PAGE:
Desire to help daughter results in educational career

Hang on for a minute...we're trying to find some more stories you might like.


Email This Story






Webster assisting Sophomore Sierra Smith with portfolio.
Photo by Mercedes Ott

Teacher, mother, motivator – that’s Cheryl Webster, coordinator of First Year Institute Seminar and associate professor of educational classes, and the organizer of dedicated events that take place on FPC’s campus such as the Holocaust Remembrance service or the Fall Festival. Despite her impressive titles, she only speaks of herself as a helping hand and not the hardworking professor that she is when asked about what she does at FPC.

“My job is to make coffee and cookies for the faculty,” Webster said. “But I’m also allowed to teach education classes, FYIS, and Learning Framework,”

Students who take Webster’s classes agree that she is enthusiastic about her job and teaching her students, and does so in an environment safe for student expression and questions they might have. Webster is known by her students and coworkers as one of the friendliest and kindest faces of FPC, and constantly takes time out of her schedule to help students one-on-one or to decorate for upcoming events or holidays.

“She’s a really nice person and it’s evident the first time you talk to her,” said sophomore Rachel Sandoval, who was enrolled in one Webster’s education classes.

Webster’s FYIS class provides students not only with knowledge for a college career but also information needed for an adult life after college. Some of the topics she has covered have ranged anywhere from avoiding sexual harassment or human trafficking, budgeting and applying for financial aid, maintaining a good credit score, and taking steps to avoid identity theft.

“All the classes I’ve taken with her are interesting,” Sandoval said. “Her teaching techniques are great and really help information stick.” Sandoval said Webster’s classes are helpful when it comes to real-life scenarios after college.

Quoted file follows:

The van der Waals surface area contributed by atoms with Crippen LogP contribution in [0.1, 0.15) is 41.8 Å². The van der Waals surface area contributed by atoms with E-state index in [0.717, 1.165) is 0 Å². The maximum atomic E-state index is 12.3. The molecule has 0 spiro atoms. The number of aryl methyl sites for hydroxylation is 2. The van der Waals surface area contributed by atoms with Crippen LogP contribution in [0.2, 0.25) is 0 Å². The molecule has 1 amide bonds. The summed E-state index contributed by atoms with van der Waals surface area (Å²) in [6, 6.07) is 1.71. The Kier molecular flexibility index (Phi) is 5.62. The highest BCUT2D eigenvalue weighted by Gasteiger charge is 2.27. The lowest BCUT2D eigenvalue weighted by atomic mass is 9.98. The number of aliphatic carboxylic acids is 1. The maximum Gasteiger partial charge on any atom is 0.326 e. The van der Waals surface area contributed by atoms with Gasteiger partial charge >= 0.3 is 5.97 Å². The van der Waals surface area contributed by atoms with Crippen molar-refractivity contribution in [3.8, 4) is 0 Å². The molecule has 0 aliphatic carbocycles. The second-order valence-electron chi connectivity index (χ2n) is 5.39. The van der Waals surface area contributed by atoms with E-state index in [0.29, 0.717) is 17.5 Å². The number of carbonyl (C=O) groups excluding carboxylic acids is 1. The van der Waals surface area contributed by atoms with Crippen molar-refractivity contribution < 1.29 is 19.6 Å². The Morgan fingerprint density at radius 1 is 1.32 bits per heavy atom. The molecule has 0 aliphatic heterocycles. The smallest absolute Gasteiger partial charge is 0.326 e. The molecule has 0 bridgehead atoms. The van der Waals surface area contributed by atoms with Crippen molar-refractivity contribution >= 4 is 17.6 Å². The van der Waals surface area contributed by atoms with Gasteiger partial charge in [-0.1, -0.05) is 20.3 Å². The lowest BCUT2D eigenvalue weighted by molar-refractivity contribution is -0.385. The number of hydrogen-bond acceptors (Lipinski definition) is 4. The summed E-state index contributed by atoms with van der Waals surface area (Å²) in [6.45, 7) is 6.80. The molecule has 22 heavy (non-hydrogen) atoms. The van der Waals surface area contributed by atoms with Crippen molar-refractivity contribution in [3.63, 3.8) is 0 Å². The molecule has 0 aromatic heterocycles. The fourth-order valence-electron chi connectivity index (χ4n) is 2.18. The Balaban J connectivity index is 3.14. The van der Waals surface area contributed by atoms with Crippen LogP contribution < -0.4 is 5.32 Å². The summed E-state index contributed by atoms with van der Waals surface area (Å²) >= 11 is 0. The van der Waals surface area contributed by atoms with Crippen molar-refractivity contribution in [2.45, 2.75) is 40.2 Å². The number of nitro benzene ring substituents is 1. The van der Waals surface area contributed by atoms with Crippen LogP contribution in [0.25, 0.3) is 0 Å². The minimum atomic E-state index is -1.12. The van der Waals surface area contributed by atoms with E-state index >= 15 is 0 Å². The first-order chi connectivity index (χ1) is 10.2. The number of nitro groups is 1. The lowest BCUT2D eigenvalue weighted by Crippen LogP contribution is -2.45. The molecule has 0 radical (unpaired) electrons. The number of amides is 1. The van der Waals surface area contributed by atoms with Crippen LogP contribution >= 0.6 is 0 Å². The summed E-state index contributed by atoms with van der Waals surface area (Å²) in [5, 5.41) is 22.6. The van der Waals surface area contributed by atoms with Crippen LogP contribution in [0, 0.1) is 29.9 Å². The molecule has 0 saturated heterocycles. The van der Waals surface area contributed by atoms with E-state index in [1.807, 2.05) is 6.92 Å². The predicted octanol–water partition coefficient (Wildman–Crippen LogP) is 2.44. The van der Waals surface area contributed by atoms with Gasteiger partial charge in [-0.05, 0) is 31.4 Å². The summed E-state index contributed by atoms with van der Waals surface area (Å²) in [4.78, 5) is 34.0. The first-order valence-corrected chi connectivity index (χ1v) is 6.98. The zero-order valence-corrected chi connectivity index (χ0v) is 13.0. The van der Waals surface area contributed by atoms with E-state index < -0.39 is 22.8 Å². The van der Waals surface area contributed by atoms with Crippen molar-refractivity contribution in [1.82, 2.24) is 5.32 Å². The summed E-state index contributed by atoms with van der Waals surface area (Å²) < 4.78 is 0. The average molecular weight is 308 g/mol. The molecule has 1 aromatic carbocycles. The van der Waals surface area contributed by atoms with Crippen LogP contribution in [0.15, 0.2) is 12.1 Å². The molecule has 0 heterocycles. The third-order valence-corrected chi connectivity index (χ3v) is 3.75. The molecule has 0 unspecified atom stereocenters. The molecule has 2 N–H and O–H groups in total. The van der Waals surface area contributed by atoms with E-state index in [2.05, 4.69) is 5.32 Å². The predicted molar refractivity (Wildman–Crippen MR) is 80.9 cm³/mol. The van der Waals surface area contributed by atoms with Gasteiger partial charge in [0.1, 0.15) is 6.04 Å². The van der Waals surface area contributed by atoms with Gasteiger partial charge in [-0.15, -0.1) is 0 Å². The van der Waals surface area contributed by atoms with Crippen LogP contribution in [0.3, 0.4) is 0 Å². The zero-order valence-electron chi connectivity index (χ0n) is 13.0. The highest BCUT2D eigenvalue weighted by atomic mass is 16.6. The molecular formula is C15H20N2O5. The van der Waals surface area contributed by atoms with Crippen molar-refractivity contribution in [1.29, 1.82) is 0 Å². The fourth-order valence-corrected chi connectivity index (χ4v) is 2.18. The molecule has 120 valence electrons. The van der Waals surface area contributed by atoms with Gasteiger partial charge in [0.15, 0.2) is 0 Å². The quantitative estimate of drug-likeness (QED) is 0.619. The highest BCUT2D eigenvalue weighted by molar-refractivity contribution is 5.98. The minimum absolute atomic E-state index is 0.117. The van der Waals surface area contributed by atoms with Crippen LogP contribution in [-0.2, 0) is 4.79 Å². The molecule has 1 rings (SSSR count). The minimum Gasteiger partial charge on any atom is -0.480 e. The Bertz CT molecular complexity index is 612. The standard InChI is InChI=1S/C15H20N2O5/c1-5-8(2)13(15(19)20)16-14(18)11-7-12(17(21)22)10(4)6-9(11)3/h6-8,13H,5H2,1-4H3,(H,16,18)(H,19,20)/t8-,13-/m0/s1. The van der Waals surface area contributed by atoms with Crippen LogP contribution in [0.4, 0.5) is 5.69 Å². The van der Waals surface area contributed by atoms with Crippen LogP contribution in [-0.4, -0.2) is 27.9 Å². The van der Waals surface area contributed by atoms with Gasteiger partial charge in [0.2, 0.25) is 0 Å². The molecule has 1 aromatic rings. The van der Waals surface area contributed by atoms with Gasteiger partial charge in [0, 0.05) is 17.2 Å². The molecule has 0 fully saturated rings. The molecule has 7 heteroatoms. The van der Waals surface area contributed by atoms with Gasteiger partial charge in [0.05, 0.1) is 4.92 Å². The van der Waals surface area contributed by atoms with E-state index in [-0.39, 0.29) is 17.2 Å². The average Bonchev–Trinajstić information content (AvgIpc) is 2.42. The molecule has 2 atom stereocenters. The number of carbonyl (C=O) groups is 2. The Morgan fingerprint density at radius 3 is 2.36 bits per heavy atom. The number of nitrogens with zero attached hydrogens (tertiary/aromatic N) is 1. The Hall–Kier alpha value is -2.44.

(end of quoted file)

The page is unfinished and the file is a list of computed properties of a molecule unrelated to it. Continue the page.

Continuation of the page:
While a natural at teaching others, she had originally pursued a career in media, doing commercial work. However, it was ultimately her own daughter who led to her choosing to pursue a career in education, a decision she has stuck by throughout the years.  Webster said she but studied teaching “to find out how to help my youngest daughter with a learning disability,”

In her career she worked hard in order to learn the most effective ways to teach students with and without disabilities, with her daughter’s backing as her main motivation. Despite working with an attentive, helpful staff, her best learning came from the students she taught and worked with.

“My administrators were generous with opportunities to attend conferences and workshops, but my students were the experts closest to my heart,” Webster said, thinking back to her days of training.

After 12 years of differing work and life experiences, she decided to go back to school to teach students interested in becoming teachers. It was not long before her skills in education were noticed, and soon enough she was offered a job at FPC. While still a “relative newcomer to campus”, Webster’s time at FPC has been a long journey of meeting and teaching students from all walks of life and backgrounds. Her kind personality has left an impact on every student she teaches, but for her, the students are the ones who truly make her job amazing.

“I have been blessed in teaching with wonderful, supportive coworkers and the most delightful, inspiring, amazing students,” Webster said. “It’s the best job ever.”

Print Friendly, PDF & Email

Leave a Comment

If you want a picture to show with your comment, go get a gravatar.




*

Desire to help daughter results in educational career